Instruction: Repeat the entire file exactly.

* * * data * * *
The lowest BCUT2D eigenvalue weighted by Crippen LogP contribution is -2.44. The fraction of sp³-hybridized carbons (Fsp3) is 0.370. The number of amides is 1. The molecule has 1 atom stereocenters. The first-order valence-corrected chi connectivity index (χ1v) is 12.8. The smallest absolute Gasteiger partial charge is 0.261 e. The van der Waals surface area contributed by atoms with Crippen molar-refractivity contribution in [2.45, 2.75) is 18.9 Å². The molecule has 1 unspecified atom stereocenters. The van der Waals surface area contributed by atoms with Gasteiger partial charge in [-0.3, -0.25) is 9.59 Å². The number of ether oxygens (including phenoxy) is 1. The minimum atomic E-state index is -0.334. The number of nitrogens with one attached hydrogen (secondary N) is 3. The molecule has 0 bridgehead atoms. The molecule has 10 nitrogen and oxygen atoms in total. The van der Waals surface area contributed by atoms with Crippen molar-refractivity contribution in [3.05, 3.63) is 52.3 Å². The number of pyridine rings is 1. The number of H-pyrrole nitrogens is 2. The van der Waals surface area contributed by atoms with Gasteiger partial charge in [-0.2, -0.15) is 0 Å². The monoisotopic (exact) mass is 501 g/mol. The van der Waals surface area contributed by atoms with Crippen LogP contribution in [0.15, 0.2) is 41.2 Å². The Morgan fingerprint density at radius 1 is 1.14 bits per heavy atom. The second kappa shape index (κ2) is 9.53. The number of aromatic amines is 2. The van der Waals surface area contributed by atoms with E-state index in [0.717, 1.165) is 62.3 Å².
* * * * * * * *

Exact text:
The lowest BCUT2D eigenvalue weighted by Crippen LogP contribution is -2.44. The fraction of sp³-hybridized carbons (Fsp3) is 0.370. The number of amides is 1. The molecule has 1 atom stereocenters. The first-order valence-corrected chi connectivity index (χ1v) is 12.8. The smallest absolute Gasteiger partial charge is 0.261 e. The van der Waals surface area contributed by atoms with Crippen molar-refractivity contribution in [2.45, 2.75) is 18.9 Å². The molecule has 1 unspecified atom stereocenters. The van der Waals surface area contributed by atoms with Gasteiger partial charge in [-0.3, -0.25) is 9.59 Å². The number of ether oxygens (including phenoxy) is 1. The minimum atomic E-state index is -0.334. The number of nitrogens with one attached hydrogen (secondary N) is 3. The molecule has 0 bridgehead atoms. The molecule has 10 nitrogen and oxygen atoms in total. The van der Waals surface area contributed by atoms with Crippen molar-refractivity contribution in [3.05, 3.63) is 52.3 Å². The number of pyridine rings is 1. The number of H-pyrrole nitrogens is 2. The van der Waals surface area contributed by atoms with Gasteiger partial charge in [-0.2, -0.15) is 0 Å². The monoisotopic (exact) mass is 501 g/mol. The van der Waals surface area contributed by atoms with Crippen LogP contribution in [0.15, 0.2) is 41.2 Å². The Morgan fingerprint density at radius 1 is 1.14 bits per heavy atom. The second kappa shape index (κ2) is 9.53. The number of aromatic amines is 2. The van der Waals surface area contributed by atoms with E-state index in [0.717, 1.165) is 62.3 Å².